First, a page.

The instrument was designed specifically for discovering and analyzing faint, young planets orbiting bright stars. “This is exactly the kind of planet we envisioned discovering when we designed GPI”, says James Graham, professor at UC Berkeley and Project Scientist for GPI.

Graham helped develop GPI while director of the Dunlap Institute. He and Stanford Physics Professor (and U of T alumnus) Bruce Macintosh lead the GPI collaboration and are lead authors of the SCIENCE paper announcing the discovery. Co-authors of the paper include Dunlap Fellows Jeffrey Chilcote and Jérôme Maire, as well as U of T PhD-candidate Max Millar-Blanchaer.

“With development spanning nearly a decade, GPI has required contributions from over a hundred extremely talented and devoted people,” says Chilcote, who was part of the team that developed GPI’s spectrograph. “It is simply breathtaking to see all of this hard work pay off with this exciting discovery.”

51 Eri b orbits a relatively young, 20 million year old star named 51 Eridani; the star is 100 light-years from Earth. Of all the exoplanets discovered through direct-imaging, 51 Eri b is the faintest and, at twice the mass of Jupiter, also the lowest-mass. It orbits slightly farther from its parent star than Saturn does from the Sun.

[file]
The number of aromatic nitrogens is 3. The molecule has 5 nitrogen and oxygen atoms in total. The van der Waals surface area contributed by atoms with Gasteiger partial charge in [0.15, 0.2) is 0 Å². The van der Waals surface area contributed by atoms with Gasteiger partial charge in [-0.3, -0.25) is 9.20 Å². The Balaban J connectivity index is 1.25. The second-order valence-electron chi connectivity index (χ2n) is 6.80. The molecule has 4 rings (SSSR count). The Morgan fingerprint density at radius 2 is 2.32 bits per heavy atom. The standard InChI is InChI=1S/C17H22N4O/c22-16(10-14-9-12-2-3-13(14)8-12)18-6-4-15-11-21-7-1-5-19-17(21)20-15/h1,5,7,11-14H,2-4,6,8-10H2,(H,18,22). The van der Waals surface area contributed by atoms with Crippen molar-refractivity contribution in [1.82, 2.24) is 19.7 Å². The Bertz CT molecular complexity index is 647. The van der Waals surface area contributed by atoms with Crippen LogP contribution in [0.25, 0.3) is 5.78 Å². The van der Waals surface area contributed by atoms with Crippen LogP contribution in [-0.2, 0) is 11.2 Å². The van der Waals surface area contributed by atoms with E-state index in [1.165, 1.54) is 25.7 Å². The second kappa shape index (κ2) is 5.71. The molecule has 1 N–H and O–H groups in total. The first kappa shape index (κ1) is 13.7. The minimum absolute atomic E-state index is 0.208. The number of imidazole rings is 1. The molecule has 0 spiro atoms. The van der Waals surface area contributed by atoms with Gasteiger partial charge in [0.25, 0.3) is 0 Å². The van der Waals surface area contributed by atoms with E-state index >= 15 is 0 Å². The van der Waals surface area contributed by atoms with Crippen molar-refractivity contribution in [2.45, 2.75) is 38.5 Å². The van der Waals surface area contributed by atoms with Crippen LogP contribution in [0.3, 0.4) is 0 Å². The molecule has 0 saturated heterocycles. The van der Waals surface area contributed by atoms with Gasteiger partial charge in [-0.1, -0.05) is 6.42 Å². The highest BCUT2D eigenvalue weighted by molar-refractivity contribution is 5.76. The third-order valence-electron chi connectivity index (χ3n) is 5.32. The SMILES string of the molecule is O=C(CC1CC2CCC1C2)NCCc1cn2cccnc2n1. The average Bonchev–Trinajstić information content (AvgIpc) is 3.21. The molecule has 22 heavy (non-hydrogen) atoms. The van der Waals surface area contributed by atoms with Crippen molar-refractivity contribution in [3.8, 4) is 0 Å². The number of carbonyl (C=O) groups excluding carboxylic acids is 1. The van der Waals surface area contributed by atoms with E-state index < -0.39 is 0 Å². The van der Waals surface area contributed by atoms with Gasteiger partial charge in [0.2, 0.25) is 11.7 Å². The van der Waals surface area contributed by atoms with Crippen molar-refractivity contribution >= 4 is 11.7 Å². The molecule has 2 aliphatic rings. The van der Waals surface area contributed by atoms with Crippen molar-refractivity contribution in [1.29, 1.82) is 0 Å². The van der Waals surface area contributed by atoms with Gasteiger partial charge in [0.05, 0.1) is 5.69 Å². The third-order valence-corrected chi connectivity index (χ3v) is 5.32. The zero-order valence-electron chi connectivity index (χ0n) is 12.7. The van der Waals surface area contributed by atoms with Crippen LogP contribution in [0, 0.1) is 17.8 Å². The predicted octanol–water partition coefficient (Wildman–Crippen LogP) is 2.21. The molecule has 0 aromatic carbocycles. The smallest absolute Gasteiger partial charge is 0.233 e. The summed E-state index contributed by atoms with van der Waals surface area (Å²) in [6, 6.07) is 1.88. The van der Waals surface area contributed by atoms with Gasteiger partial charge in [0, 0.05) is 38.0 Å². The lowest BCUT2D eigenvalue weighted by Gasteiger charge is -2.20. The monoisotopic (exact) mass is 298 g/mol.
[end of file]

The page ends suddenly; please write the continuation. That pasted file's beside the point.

What’s more, 51 Eri b is the coolest of the exoplanets discovered through direct imaging. Its atmosphere is about 430°C—much cooler than most other exoplanets. Combined with the age of the system, this is a clue that the distant planetary system may have formed through a process called core-accretion that can also lead to smaller, rocky planets like Earth.

With its spectrograph, GPI also revealed a strong methane signal from 51 Eri b. Other exoplanets have only faint traces of methane, which makes this newly-discovered world much more like the methane-rich gas giants in our Solar System.

All of these characteristics, the researchers say, point to a planet that is very much what models suggest Jupiter was like in its infancy. According to Macintosh, “This planet really could have formed the same way Jupiter did—this whole planetary system could be a lot like ours.”

And according to Maire, a key member of the team that developed GPI’s data pipeline, “The discovery of this exoplanet, made possible by the development of high-contrast imaging techniques implemented in GPI, provides new insights into planet formation and evolution.”

The Gemini Planet Imager is installed on the Gemini South Telescope in northern Chile and began operating in late 2013. 51 Eri b is the first exoplanet to be discovered as part of the GPI Exoplanet Survey which will target 600 stars over the next 3 years.


Dunlap Institute contacts:

Dr. Jeffrey Chilcote

p: 416-946-5432


Dr. Jérôme Maire

p: 416-978-6569


Max Millar-Blanchaer

p: 416-978-3146


Chris Sasaki

Communications Coordinator

p: 416-978-6613